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Wednesday 30 September 2015

The sticky that changed the face of Australian wine turns 30

While the De Bortoli family initially built its reputation on cask wines and bottled wines that sold at bargain basement prices, there has been a rapid shift towards producing high-quality wines in recent years, both from the company's Riverina heartland and its cooler Yarra Valley outpost.

Darren de Bortoli, who now heads the company, created Australia's iconic dessert wine, Noble One, when he was still in his early 20s - and changed the family's direction forever.

“Noble One changed the public perception of the company and made people believe we produce quality wines," he says. 
Now De Bortoli Wines is celebrating the 30th vintage of its landmark dessert wine and has released a special anniversary gift box for the 2013 vintage wine to mark the milestone.

The first Noble One Botrytis Semillon vintage was made in 1982 (it was then called Sauternes) and since then the wine has gone to earn global acclaim, still often being compared with the great sweet white wines of Bordeaux. 

To date it has been awarded 136 trophies and 423 gold medals and today Noble One is the most commercially successful dessert wine made from botrytis-infected grapes in Australia. 

"As one of the most recognised dessert wines in the world, Noble One has really cemented its place as the De Bortoli family’s flagship wine, both at home, and internationally," says winemaker Julie Mortlock. "As Noble One’s winemaker, I’m just a custodian, I look after it, and I find it quite a privilege to be given the role."

Since 1982 Noble One has only missed two vintages, in 1989 and 2012, both as a result of too much rain. The 30th anniversary gift box has been designed to "reflect the wine’s golden hue and recognise its significant contribution to the Australian wine industry".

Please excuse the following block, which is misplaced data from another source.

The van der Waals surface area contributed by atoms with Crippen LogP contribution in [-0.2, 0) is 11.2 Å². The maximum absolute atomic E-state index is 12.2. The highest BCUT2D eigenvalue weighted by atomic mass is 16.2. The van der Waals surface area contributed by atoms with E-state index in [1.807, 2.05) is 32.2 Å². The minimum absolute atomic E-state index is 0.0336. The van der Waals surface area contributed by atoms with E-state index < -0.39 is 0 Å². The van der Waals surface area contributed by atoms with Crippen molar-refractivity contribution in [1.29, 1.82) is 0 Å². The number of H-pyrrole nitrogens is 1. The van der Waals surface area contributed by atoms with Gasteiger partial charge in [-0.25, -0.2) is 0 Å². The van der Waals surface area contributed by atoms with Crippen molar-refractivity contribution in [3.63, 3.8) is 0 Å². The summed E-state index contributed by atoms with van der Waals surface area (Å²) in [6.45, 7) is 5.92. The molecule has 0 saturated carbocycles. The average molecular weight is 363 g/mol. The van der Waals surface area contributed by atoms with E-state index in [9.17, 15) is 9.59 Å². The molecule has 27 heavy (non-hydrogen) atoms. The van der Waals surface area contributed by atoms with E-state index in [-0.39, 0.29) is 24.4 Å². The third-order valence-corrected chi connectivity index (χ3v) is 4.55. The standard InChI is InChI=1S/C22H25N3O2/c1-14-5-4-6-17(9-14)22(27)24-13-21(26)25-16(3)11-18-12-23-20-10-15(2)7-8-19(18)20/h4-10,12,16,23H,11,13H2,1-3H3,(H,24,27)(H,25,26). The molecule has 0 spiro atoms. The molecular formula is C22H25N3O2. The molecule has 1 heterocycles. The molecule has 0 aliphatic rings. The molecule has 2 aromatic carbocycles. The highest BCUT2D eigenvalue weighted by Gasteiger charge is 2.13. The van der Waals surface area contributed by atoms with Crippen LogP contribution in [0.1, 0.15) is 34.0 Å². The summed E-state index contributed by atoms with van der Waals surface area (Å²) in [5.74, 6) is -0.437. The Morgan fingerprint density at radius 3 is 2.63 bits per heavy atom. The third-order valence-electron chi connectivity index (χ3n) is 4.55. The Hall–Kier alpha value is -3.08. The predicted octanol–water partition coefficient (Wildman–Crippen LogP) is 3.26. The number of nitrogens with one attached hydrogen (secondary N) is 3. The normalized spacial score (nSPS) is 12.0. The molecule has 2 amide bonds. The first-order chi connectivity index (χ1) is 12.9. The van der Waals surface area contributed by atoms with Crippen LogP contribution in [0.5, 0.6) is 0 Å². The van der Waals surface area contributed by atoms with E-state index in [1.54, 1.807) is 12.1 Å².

It remains the only dessert wine to be listed on Langton’s Classification of Wine, classified as ‘Outstanding’. Such is its fame, that former Australian Prime Minister Kevin Rudd presented a case of it to then Pope Benedict during his visit to the Vatican in 2009.  

De Bortoli Noble One is a sweet dessert wine made from semillon grapes affected by the botrytis ‘noble’ rot. 

Darren de Bortoli
Unlike other vineyard rots, which decimate harvests, botrytis cinerea simply weakens the skins of grapes, allowing water to evaporate; berries shrivel, but remain whole. This creates a high concentration of sugar in the berries, which produces incredibly sweet wines when harvested.

The Riverina climate has the perfect weather conditions to allow for the spread of noble rot: moist, humid mornings encourage botrytis, and warm, sunny afternoons dry out the grapes. Grapes are handpicked so that the weakened skins of the grapes aren’t damaged any further – a very slow process because there is little juice.

Fermentation occurs in stainless steel tanks, and is slow, taking up to three months. After fermentation, between 85-90% is barrel-matured for 12 months in French oak barriques, the same small tightly grained oak barrels as used by Chateau d’Yquem, the world's greatest sweet wine.

Finally, the portion remaining in the tank is blended back into the wine before bottling.

The 2013 anniversary Noble One Botrytis Semillon is now available nationally and comes in two sizes, 375ml, with a $33 RRP and 750ml, with a $64 RRP.

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